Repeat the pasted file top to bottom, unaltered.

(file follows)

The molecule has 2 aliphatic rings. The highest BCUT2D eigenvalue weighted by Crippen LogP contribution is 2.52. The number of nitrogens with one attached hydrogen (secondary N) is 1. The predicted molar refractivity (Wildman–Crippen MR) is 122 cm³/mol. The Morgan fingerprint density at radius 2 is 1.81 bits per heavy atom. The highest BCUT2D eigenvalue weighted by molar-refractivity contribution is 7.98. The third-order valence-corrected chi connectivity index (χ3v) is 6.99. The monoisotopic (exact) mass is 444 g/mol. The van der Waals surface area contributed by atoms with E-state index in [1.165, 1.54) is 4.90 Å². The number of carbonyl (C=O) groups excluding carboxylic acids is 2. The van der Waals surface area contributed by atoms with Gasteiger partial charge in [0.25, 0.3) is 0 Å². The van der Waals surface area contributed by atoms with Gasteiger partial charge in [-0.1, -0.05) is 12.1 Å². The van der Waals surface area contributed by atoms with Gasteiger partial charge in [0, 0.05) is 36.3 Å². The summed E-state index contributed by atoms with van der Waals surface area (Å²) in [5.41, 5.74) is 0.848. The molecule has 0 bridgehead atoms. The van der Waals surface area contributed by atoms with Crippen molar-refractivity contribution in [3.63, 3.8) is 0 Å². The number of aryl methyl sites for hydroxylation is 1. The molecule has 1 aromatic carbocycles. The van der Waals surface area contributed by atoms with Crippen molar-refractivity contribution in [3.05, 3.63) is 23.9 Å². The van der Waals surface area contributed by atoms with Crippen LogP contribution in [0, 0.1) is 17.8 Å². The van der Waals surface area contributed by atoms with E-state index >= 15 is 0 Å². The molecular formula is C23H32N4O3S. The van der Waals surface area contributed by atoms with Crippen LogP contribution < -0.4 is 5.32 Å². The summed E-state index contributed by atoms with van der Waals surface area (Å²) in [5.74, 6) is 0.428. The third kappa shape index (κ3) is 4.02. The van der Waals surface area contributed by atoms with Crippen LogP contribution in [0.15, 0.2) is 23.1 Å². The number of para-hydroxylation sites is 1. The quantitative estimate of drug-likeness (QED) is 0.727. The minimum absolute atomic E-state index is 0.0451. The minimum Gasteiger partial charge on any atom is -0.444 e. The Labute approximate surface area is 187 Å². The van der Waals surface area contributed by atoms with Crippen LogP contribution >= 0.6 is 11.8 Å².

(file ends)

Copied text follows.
The molecule has 2 aliphatic rings. The highest BCUT2D eigenvalue weighted by Crippen LogP contribution is 2.52. The number of nitrogens with one attached hydrogen (secondary N) is 1. The predicted molar refractivity (Wildman–Crippen MR) is 122 cm³/mol. The Morgan fingerprint density at radius 2 is 1.81 bits per heavy atom. The highest BCUT2D eigenvalue weighted by molar-refractivity contribution is 7.98. The third-order valence-corrected chi connectivity index (χ3v) is 6.99. The monoisotopic (exact) mass is 444 g/mol. The van der Waals surface area contributed by atoms with E-state index in [1.165, 1.54) is 4.90 Å². The number of carbonyl (C=O) groups excluding carboxylic acids is 2. The van der Waals surface area contributed by atoms with Gasteiger partial charge in [0.25, 0.3) is 0 Å². The van der Waals surface area contributed by atoms with Gasteiger partial charge in [-0.1, -0.05) is 12.1 Å². The van der Waals surface area contributed by atoms with Gasteiger partial charge in [0, 0.05) is 36.3 Å². The summed E-state index contributed by atoms with van der Waals surface area (Å²) in [5.41, 5.74) is 0.848. The molecule has 0 bridgehead atoms. The van der Waals surface area contributed by atoms with Crippen molar-refractivity contribution in [3.63, 3.8) is 0 Å². The number of aryl methyl sites for hydroxylation is 1. The molecule has 1 aromatic carbocycles. The van der Waals surface area contributed by atoms with Crippen molar-refractivity contribution in [3.05, 3.63) is 23.9 Å². The van der Waals surface area contributed by atoms with Crippen LogP contribution in [0, 0.1) is 17.8 Å². The van der Waals surface area contributed by atoms with E-state index >= 15 is 0 Å². The molecular formula is C23H32N4O3S. The van der Waals surface area contributed by atoms with Crippen LogP contribution < -0.4 is 5.32 Å². The summed E-state index contributed by atoms with van der Waals surface area (Å²) in [5.74, 6) is 0.428. The third kappa shape index (κ3) is 4.02. The van der Waals surface area contributed by atoms with Crippen LogP contribution in [0.15, 0.2) is 23.1 Å². The number of para-hydroxylation sites is 1. The quantitative estimate of drug-likeness (QED) is 0.727. The minimum absolute atomic E-state index is 0.0451. The minimum Gasteiger partial charge on any atom is -0.444 e. The Labute approximate surface area is 187 Å². The van der Waals surface area contributed by atoms with Crippen LogP contribution >= 0.6 is 11.8 Å².